PWC launches return-to-work programme

PWC to roll out UK-wide employee resilience programme

PricewaterhouseCoopers (PWC) has launched a return-to-work programme to encourage talent back into the workplace.

The 12-week ‘Back to Business’ programme includes a week-long induction duirng which participants will receive training and support to help with the transition back into work. Those taking part will be assigned to a dedicated manager who will help them to set and achieve objectives.

The scheme will begin in PWC’s deals business, where participants will have the opportunity to perform client-facing work based on their expertise, interests and skills. They will also have the chance to explore the careers offered at the organisation with a possible view to returning in a more permanent position.

The returnee scheme is open to all, but a particular aim of the programme is to encourage women who have taken career breaks to return to work.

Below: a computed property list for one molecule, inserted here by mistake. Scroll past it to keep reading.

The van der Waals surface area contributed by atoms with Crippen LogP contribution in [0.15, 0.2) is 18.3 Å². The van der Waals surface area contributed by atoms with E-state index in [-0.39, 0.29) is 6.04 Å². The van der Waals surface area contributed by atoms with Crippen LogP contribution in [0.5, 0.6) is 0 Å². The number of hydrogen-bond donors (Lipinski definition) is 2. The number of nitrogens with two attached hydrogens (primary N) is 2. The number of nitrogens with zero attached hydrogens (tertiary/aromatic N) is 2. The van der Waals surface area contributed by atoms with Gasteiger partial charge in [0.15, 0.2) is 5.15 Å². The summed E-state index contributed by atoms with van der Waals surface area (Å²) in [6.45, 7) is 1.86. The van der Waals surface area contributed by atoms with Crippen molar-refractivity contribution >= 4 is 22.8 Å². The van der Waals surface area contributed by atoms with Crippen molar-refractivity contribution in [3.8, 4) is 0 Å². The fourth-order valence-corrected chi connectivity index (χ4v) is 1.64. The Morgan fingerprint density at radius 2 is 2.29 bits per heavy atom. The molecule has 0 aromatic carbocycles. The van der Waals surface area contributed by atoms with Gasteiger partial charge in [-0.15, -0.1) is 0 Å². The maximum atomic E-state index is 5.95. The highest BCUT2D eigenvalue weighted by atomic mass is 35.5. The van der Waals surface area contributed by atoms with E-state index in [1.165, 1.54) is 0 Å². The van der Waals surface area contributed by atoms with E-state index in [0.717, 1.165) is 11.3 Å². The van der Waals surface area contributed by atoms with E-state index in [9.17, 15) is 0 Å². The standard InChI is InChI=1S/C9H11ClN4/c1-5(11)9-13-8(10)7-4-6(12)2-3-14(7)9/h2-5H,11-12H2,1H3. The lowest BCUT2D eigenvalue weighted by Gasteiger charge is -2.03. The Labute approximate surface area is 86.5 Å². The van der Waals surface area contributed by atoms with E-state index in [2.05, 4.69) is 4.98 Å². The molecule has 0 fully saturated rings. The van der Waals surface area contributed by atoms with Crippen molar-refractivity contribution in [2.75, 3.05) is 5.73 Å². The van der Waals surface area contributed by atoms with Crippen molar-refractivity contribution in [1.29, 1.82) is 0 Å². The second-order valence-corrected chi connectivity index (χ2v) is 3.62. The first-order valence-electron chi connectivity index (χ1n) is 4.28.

The Back to Business programme forms part of the employer’s focus on improving diversity and fostering a talent pipeline of future female leaders. PWC’s initiatives include setting gender and ethnicity targets for the next three years, offering shared parental leave to all staff, as well as reporting its gender pay gap analysis.  

Gaenor Bagley, head of people at PWC, said: “Many women who have had time out of the workplace to raise a family may feel that they are being overlooked by recruiters due to the gap in their CV.

“Our programme is designed to address people’s experience gap and provide another route to get talented people back into the workplace.”

Brian Lochead, people leader for PWC’s deals practice, added: “We believe Back to Business will provide a sustainable pool of talent at an experienced level and will help build our pipeline of future women leaders. 

Sign up to our newsletters

Receive news and guidance on a range of HR issues direct to your inbox

This field is for validation purposes and should be left unchanged.

“We value difference and want to break down the pre-conceptions that it can be harder for women to progress in a deals environment.”